It's going to be something of an epic; the adventure is on the grand scale and there are a lot of characters involved. This is the first book of several I have planned. My sisters and I came up with the world when we were really little, and have "played" its stories ever since - yes, even into adulthood ;)

Anyway, it'll be interesting to see how it's received *laugh*


message 9: by Rupali (new)

Rupali Rotti | 16 comments Guys, there's a giveaway of my book, The Valentine's Day Clue (Nayak Brothers, #1) by Rupali Rajopadhye Rotti, and I'd like that the people I know also enter to win. I'd love that one of you wins. The giveaway is open on goodreads till 15th Jan 2013. P.S.: It's a detective adventure thriller.


message 10: by Rupali (new)

Rupali Rotti | 16 comments I'm giving away my book again, The Valentine's Day Clue (Nayak Brothers, #1) by Rupali Rajopadhye Rotti The Valentine's Day Clue, on goodreads from 1st Feb to 28th Feb, 2013.

Look at what a few readers have said about it so far:

"The author has created few characters that are so true to life. The protagonists – the brothers are young and lively. Their aspirations and enthusiasm reminded me of myself at that age (it wasn’t too long ago) very much and that’s what is the USP of this book. Whenever we read a mystery, the protagonist always seems so larger than life either with their detection skills or with their action scenes. I mean if we really had a Poirot, a Sherlock Holmes or a Jack Reacher, then there would be fewer criminals roaming around free. Nayak brothers are not larger than life – in fact they are just amateurs often stumbling on their way. It is their optimistic and ‘never give up’ attitude that makes them so likeable. They grow through their experiences. The plot, in general, is a simple one for hardcore mystery lovers like me, but it was one that an amateur pair could handle." -- Debdatta Dasgupta Sahay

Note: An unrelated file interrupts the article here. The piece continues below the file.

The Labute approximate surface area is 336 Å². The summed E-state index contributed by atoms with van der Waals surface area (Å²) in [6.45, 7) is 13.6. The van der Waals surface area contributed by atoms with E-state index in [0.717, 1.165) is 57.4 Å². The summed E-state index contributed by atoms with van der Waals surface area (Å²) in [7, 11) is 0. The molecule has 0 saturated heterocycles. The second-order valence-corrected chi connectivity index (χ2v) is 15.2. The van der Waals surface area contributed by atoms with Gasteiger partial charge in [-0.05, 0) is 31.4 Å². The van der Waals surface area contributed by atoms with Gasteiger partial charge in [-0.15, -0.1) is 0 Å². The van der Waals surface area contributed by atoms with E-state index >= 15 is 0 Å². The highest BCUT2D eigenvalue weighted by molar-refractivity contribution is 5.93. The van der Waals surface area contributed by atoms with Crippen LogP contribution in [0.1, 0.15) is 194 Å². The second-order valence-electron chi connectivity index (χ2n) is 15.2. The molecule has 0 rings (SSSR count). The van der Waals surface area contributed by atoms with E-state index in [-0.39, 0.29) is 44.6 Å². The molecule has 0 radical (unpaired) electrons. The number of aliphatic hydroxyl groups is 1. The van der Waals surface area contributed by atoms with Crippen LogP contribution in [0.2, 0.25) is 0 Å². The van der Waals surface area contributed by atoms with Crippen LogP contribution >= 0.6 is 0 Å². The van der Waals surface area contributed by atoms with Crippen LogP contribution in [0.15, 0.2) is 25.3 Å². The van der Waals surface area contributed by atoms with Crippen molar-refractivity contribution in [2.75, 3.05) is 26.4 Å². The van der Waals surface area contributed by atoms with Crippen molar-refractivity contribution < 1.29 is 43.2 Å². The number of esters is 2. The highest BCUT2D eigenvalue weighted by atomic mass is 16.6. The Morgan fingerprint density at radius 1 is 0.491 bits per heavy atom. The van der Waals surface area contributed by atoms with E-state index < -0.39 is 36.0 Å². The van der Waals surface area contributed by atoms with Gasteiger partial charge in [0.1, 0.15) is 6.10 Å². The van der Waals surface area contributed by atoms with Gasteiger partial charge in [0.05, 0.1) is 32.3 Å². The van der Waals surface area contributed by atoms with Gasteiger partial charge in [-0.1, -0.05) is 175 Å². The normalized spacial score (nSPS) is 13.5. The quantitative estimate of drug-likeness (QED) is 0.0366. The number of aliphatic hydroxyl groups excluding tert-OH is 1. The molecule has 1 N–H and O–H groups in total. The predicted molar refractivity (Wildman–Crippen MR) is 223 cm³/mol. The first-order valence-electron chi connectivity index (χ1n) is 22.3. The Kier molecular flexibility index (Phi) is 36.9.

"It takes you to your college days when you dream to pursue your passion as a profession. Here, it’s a story of two young brothers and budding detectives who go through a series of dangerous yet thrilling events while working on their first case ever." -- Sandeep Undale